Energy / Fishing industry less than impressed by SSE’s community spirit

Transmission company has agreed to review its processes

The Genesis LK44 was until recently registered in Banff. Photo: SFA

FISHERMEN have described SSEN Transmission’s decision not to use locally based fishing boats as guard vessels for the Shetland cable project as a “real kick in the teeth”.

Shetland Fishermen Association (SFA) has bitterly complained that electricity giant SSE is using vessels that, it says, are “masquerading as local fishing boats”.

SSEN Transmission said in response that it remains committed to working constructively with the local industry and has agreed to review its approach.

The company is employing the Genesis (now LK 44) and Dauntless (now LK 20) to guard the work being carried out in Weisdale Voe.

The SFA said both vessels were only recently registered in Lerwick, are not active fishing vessels and were until recently registered in Banff – as the Genesis (BF 505) and Norlan (BF 362).


Mate/engineer aboard the Shetland whitefish boat Sharyn Louise (LK 250) Steven Mair said: “Guard work is supposed to help compensate the fishing crews being inconvenienced by offshore developments.

“In the past, guard vessel duty has helped our boat diversify and make ends meet when quotas are tight. Now, we see SSE handing off this work to boats that no longer fish, have never been based in Shetland, employ no Shetland crew and have no Shetland ownership.

“It’s not right, and it’s a real kick in the teeth to see them using LK registrations to secure the work that should have been offered to local crews like us in the first place.”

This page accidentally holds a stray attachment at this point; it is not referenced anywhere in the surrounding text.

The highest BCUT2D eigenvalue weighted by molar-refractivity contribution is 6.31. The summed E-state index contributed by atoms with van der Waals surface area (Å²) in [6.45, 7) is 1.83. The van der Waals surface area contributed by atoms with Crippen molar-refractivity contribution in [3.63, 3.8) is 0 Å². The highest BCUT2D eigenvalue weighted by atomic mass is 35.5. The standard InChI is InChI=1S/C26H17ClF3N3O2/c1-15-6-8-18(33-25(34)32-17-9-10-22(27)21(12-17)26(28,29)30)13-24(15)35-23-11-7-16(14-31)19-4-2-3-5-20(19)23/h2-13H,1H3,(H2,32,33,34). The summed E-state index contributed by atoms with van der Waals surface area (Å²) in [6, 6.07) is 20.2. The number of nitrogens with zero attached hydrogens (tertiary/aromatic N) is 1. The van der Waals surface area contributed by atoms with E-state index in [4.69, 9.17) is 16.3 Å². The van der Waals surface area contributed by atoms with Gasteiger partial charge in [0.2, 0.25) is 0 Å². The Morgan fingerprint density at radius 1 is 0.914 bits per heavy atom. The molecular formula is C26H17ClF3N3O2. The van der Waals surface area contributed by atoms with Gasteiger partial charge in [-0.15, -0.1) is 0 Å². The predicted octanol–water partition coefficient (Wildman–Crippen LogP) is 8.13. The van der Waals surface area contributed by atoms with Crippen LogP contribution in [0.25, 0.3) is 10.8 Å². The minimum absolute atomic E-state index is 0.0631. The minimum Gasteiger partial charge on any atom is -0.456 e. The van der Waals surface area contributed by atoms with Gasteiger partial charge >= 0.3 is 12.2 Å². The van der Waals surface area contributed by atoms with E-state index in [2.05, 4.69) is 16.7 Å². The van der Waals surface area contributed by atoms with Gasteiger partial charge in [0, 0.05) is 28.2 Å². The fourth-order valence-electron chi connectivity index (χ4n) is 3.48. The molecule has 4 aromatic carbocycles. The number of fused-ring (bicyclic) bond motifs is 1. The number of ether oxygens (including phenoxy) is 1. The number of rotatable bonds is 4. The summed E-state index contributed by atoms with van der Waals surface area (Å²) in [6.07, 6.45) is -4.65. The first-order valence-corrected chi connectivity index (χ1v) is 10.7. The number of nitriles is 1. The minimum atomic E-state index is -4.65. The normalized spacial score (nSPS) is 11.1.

SFA executive officer Daniel Lawson added that there is a local guard boat operations company which should have been the obvious choice for any community minded energy companies.

However, it was not even given the chance to bid for the Shetland leg of the cable work, he added.

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“This is a real let down: and one that does nothing to endear the Shetland community towards SSE’s already controversial project,” Lawson said.

“Our members would like urgent re-assurance that this won’t be repeated, and to understand if SSE has been hoodwinked here – we certainly want to believe in their commitment towards our members, and to ensure that local fishing crews aren’t overlooked in future.”

Responding to the criticism, SSEN Transmission said: “The guard vessels used by our contractor to support the safe installation of the subsea cable followed a competitive procurement process, which prioritised the use of Scottish vessels.

“It is also our understanding that SFF [Scottish Fishermen’s Federation] were approached to support the Shetland HVDC project, but were unable to meet contractual agreement with our subcontractor.

“We remain committed to work constructively with all local fishery representatives and their representative bodies to explore opportunities to work together in the future.

“As part of this, we have agreed to review our processes to explore how we can further encourage the use of local vessels in the future.”

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